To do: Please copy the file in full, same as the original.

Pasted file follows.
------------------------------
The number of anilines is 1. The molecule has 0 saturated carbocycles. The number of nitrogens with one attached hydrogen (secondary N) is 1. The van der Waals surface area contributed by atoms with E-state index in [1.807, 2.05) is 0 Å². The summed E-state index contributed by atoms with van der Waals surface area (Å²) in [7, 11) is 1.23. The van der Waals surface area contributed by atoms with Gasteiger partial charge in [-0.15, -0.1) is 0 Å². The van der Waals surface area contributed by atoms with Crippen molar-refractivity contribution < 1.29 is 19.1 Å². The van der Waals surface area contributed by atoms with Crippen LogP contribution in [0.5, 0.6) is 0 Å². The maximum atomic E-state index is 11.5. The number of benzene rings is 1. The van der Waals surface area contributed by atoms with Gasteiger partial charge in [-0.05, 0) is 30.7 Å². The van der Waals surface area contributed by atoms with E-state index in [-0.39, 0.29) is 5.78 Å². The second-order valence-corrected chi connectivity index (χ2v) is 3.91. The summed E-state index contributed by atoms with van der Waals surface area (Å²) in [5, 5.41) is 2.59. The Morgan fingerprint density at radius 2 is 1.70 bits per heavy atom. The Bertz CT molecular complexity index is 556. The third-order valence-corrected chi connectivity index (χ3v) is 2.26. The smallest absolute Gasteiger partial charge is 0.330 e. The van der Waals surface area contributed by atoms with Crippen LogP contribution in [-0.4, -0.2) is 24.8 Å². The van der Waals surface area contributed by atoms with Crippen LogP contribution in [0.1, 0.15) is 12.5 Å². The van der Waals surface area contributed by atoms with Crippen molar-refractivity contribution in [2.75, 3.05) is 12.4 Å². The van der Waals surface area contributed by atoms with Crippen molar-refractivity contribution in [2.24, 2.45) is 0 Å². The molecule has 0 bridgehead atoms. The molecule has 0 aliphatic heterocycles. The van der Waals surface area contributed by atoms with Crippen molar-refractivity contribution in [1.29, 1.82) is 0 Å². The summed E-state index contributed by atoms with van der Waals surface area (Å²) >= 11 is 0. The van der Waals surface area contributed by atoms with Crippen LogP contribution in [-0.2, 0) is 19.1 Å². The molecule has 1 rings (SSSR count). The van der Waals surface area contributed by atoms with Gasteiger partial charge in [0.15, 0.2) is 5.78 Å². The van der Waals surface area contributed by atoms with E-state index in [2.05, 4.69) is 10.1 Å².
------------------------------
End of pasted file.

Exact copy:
The number of anilines is 1. The molecule has 0 saturated carbocycles. The number of nitrogens with one attached hydrogen (secondary N) is 1. The van der Waals surface area contributed by atoms with E-state index in [1.807, 2.05) is 0 Å². The summed E-state index contributed by atoms with van der Waals surface area (Å²) in [7, 11) is 1.23. The van der Waals surface area contributed by atoms with Gasteiger partial charge in [-0.15, -0.1) is 0 Å². The van der Waals surface area contributed by atoms with Crippen molar-refractivity contribution < 1.29 is 19.1 Å². The van der Waals surface area contributed by atoms with Crippen LogP contribution in [0.5, 0.6) is 0 Å². The maximum atomic E-state index is 11.5. The number of benzene rings is 1. The van der Waals surface area contributed by atoms with Gasteiger partial charge in [-0.05, 0) is 30.7 Å². The van der Waals surface area contributed by atoms with E-state index in [-0.39, 0.29) is 5.78 Å². The second-order valence-corrected chi connectivity index (χ2v) is 3.91. The summed E-state index contributed by atoms with van der Waals surface area (Å²) in [5, 5.41) is 2.59. The Morgan fingerprint density at radius 2 is 1.70 bits per heavy atom. The Bertz CT molecular complexity index is 556. The third-order valence-corrected chi connectivity index (χ3v) is 2.26. The smallest absolute Gasteiger partial charge is 0.330 e. The van der Waals surface area contributed by atoms with Crippen LogP contribution in [-0.4, -0.2) is 24.8 Å². The van der Waals surface area contributed by atoms with Crippen LogP contribution in [0.1, 0.15) is 12.5 Å². The van der Waals surface area contributed by atoms with Crippen molar-refractivity contribution in [2.75, 3.05) is 12.4 Å². The van der Waals surface area contributed by atoms with Crippen molar-refractivity contribution in [2.24, 2.45) is 0 Å². The molecule has 0 bridgehead atoms. The molecule has 0 aliphatic heterocycles. The van der Waals surface area contributed by atoms with Crippen molar-refractivity contribution in [1.29, 1.82) is 0 Å². The summed E-state index contributed by atoms with van der Waals surface area (Å²) >= 11 is 0. The van der Waals surface area contributed by atoms with Crippen LogP contribution in [-0.2, 0) is 19.1 Å². The molecule has 1 rings (SSSR count). The van der Waals surface area contributed by atoms with Gasteiger partial charge in [0.15, 0.2) is 5.78 Å². The van der Waals surface area contributed by atoms with E-state index in [2.05, 4.69) is 10.1 Å².